Day two of The Fork at TIEC featured cross-country and show jumping competition hosted at Tryon International Equestrian Center & Resort (TIEC) as part of the three-day eventing competition. Upper levels contested show jumping in Tryon Stadium in the afternoon over the Dean Rheinheimer (USA) course, while levels Beginner Novice through Preliminary challenged the cross-country track set by Captain Mark Phillips (GBR).
Liz Halliday-Sharp (USA) and Cooley Moonshine (Cobra x Kings Master) were cool under pressure under the lights in Tryon Stadium, putting in a double-clear round to maintain their lead in the CCI4*-S division, bringing forward a score of 26.0 to Sunday’s Cross-Country test. The rest of the leaderboard also remains unchanged: Will Coleman (USA) and Off the Record, the 13-year-old Irish Sport Horse Gelding (VDL Arkansas x Ard Ohio) owned by Off The Record Syndicate, kept their score of 27.2, while Boyd Martin (USA) and Tsetserleg, the 15-year-old Trakehner gelding (Windfall *PG* x Buddenbrock) owned by Christine, Thomas IV and Tommie Turner, also produced a double-clear stadium round to hold third place and 27.7 points.
Halliday-Sharp and the 11-year-old Irish Sport Horse gelding owned by The Monster Partnership had a “wonderful” round to keep their lead, though Halliday-Sharp admitted that it was a bit brutal to ride such a brilliant jumper while still injured:
“The show jumping phase was quite good on all the horses. Cooley Moonshine’s just incredible. He’s a really amazing horse, so I had a lot of fun riding him. He’s pretty hard on my body because he’s such an extravagant jumper, so I was a little bit beaten up at the end of that one! He was just wonderful,” she continued, “and it’s always a pleasure to have him in the ring, because he always fights for it.”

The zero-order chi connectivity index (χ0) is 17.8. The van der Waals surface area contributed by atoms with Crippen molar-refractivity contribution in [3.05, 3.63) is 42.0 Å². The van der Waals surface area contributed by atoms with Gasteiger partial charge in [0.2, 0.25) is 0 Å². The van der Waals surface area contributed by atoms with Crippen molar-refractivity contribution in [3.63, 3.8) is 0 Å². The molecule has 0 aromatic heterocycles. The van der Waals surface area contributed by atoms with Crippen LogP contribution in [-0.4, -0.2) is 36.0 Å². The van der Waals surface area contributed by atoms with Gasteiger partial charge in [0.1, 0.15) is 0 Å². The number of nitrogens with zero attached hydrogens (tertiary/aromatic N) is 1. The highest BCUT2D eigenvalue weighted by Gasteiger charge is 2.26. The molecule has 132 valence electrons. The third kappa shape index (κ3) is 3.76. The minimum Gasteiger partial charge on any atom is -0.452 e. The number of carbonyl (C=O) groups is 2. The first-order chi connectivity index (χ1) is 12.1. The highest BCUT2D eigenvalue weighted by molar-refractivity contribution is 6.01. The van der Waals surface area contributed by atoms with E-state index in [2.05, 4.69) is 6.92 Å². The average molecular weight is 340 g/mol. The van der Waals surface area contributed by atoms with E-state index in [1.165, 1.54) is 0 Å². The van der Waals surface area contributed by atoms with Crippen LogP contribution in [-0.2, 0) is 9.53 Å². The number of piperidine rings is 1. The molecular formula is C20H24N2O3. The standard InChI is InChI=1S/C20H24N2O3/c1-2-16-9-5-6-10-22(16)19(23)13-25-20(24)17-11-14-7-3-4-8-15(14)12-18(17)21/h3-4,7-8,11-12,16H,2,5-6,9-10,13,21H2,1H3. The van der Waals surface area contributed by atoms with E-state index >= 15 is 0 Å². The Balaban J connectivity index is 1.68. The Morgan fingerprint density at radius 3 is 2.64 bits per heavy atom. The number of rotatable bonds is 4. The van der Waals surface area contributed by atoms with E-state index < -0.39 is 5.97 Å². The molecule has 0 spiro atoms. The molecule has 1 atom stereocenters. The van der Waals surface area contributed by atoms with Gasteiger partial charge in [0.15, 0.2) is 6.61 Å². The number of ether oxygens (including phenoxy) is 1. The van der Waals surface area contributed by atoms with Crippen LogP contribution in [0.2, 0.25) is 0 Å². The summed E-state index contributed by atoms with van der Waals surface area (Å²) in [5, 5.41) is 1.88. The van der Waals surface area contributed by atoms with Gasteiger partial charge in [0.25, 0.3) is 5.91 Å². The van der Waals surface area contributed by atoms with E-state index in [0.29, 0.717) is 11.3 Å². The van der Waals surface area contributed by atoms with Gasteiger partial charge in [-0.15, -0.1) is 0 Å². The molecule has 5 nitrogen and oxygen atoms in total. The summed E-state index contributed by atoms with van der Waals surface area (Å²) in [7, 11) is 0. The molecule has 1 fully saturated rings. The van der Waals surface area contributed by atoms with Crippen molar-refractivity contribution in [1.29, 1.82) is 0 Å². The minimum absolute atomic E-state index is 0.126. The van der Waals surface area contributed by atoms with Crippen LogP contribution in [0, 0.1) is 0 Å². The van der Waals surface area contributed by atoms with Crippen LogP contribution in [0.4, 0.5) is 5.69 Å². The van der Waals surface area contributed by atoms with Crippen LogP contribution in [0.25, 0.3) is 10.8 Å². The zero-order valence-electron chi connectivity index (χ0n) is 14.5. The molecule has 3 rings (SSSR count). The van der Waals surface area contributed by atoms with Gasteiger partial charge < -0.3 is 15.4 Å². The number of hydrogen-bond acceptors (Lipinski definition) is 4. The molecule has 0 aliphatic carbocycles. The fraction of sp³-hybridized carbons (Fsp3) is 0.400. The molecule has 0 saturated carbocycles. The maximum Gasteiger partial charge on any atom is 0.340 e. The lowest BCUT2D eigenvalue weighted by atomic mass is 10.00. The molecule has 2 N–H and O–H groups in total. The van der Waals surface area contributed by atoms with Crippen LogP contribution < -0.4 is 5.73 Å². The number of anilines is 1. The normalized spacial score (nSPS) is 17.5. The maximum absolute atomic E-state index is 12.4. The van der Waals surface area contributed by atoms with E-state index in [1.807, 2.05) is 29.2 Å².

In the CCI3*-S Marc Grandia (USA) and Campari FFF produced a double-clear show jumping round in Tryon Stadium to rise to the top position after two phases on a score of 29.3. Liz Halliday-Sharp dropped a rail and added 0.4 for time to carry forward a score of 30.8, holding onto reserve with Shanroe Cooley, the 7-year-old Irish Sport Horse gelding (Dallas VDL x Unknown) owned by Ocala Horse Properties. Heidi Hewlett Crowell (USA) rode Tinraher Diamond, Craig McCallum’s 8-year-old Irish Sport Horse mare (Jack of Diamonds x Prospect Pride), to a double-clear round to keep their score of 31.0 and improve to third place at the moment.
Grandia and the 12-year-old Holsteiner gelding (Camros x Ariadus) owned by Team Rebecca, LLC managed a clear round despite wind gusts that caused some trouble for the ring crew during the afternoon, he recapped. “It’s a big arena [Tryon Stadium] and sort of a spooky environment. The wind was blowing and fences were even falling over at one point because the wind was so hard. He just went in there and did his job!”
Using his time at TIEC to prepare for Kentucky, Grandia is still debating his Cross-Country strategy for Sunday, he admitted. “We’re here [at TIEC] for one final round of fitness and schooling before Kentucky in just a few weeks. The footing looks like it’s going to be just about perfect. I’m here for the fitness, and there’s a nice big hill at the end. I think I’d like to go around quickly with him, but I’ll decide in the morning.
“It’s a lovely venue. You feel very spoiled to get to come here,” he concluded. “I’ve been in the area for a few weeks. I got to go to Carolina, now I get to be here, and then I get to go to Kentucky. I feel very spoiled right now as an event rider! I want to thank the organizing committee and everyone who makes this possible, and to Team Rebecca, of course. They’ve given me an opportunity to ride a wonderful horse.”